The unlikely story of the chicken goes back to the 17th century when Francis Bacon was riding through the snow covered streets of Highgate. Pondering scientific questions, he suddenly asked his coachman to stop and fetch a chicken. The chicken was killed, and Bacon promptly stuffed it with snow and then put it in a bag filled with more snow. This experiment was following Bacon’s observation that the grass underneath snow always appeared fresh and he wondered whether snow and the cold could help with the preservation of food.

Whilst working on this experiment in the cold Highgate night, Bacon collapsed and was taken to the home of Lord Arundel in Pond Square where he died a few days later.

The chicken has since been seen many times in Pond Square, although why the chicken continues to haunt rather than Francis Bacon is a bit of a mystery.

London Ghosts 4

London Ghosts 4a

The next story moves into central London, to Covent Garden underground station and tells the story of the ghost of the Victorian actor, William Terriss.

On November 24th 1955, the foreman ticket collector Jack Hayden was in the staff mess room which was divided in two with a partition which included a door when, “This door was open and in the other section of the room there appeared the figure of a tall man, grey of face and wearing white gloves.” Jack Hayden and a colleague who had also seen the ghost were shown a photo of Terriss and immediately recognised him. William Terriss had been murdered at the nearby Adelphi Theatre.

Along with the ghost story, this cutting from the Evening News includes a fascinating advert for “Trips by Trains” and includes:

– Football excursions to see Sheffield United play Leyton Orient from St. Pancras. Grimsby Town play Charlton from King’s Cross and Colchester United play Brentford from Liverpool Street.

– There is a train leaving Paddington to see the Passing-Out Parade of Naval Apprentices at H.M.S Fishguard, Torpoint

– A Sunday timetable of trains, mainly with buffet cars from the main London stations

– weekday trains to the “Hants & Dorset Resorts”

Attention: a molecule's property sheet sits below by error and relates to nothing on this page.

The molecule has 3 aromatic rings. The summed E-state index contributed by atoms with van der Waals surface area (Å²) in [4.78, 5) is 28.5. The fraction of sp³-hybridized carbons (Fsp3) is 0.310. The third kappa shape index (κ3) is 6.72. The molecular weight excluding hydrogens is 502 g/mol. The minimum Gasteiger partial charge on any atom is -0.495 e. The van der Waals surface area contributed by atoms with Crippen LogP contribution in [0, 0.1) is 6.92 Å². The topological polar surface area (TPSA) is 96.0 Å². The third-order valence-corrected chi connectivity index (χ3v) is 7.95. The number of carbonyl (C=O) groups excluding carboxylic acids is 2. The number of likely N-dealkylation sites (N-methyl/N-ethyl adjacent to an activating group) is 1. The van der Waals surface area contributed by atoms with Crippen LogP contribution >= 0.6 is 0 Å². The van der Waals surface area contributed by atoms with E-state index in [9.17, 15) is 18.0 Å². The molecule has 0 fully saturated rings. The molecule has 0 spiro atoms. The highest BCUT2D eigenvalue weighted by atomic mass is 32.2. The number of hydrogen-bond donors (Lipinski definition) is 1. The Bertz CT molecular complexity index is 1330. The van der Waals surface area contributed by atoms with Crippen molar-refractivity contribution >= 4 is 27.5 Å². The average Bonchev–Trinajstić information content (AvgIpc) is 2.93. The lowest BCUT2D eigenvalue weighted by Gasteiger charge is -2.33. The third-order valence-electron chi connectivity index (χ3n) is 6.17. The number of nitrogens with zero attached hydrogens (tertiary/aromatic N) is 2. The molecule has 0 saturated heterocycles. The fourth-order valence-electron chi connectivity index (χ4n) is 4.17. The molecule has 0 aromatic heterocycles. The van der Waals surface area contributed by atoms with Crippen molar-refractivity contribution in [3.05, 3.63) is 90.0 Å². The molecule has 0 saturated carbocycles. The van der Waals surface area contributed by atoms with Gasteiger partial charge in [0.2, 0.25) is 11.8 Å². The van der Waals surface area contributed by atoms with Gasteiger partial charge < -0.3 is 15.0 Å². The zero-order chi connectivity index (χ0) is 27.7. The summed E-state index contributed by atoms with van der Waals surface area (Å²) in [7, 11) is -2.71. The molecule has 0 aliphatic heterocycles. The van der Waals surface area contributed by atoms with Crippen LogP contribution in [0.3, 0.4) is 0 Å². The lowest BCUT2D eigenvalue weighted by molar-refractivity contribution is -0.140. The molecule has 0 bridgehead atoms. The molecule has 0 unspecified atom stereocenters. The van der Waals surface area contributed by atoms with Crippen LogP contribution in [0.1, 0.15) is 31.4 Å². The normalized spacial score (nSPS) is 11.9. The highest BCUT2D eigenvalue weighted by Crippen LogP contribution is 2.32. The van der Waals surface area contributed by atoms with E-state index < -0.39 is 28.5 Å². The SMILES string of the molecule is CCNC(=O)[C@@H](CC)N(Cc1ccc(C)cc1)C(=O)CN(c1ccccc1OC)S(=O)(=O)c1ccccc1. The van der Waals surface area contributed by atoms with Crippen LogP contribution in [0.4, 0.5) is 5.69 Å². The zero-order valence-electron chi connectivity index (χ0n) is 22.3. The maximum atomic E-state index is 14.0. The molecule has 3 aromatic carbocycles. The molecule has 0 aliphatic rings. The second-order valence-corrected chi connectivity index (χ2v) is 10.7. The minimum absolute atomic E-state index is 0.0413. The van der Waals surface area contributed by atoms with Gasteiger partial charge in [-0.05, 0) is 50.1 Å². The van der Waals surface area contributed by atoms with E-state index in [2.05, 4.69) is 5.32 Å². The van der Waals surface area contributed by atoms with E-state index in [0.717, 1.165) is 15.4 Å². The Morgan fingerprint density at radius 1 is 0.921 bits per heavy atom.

This was when a train ticket from Waterloo to Bournemouth would have cost 15 shillings.

London Ghosts 3

The next story is from south London and starts with the terrifying headline “It came to Battersea and terrorised a family until they did what it wanted.”

The haunting at the house in Eland Road, Battersea owned by the Robinson family, started on the 27th November, 1927 with breaking glass in the Conservatory, which was followed by flying coal, pennies and soda, loud noises and bangs, furniture falling in all directions, broken windows and door panels.

Mr Robinson called in the Police who were also subjected to flying coal, but could not do anything to help, so “the Robinsons spent the most miserable Christmas of their lives in a house that was full of flying coal, pennies and soda.”

Despite a steady stream of people trying to help, police, clergymen and spirit investigators, nothing could be done. There were also newspaper reporters and crowds of “open-mouthed sightseers.”

Members of the family tried to stay in the house, but were gradually driven out. The last to stay, a Mrs Perkins, was hit by a large lump of flying soda – “She ran from the kitchen followed by a tumult of banging’s and a shower of heavy pieces of coal. By this time, almost in tears she cried ‘Alright I’m going’ immediately the noise and the flying coal stopped.”

With the family who lived in the house now gone the spirit was satisfied and peace descended on the house in Eland Road.

London Ghosts 2

Leslie Thomas went on to publish 30 novels until his death in 2014. These articles highlight some of his earliest writings for the Evening News, nine years before publication of The Virgin Soldiers.

They also tell of some of the many possible ghostly encounters you may experience walking the streets of London after dark.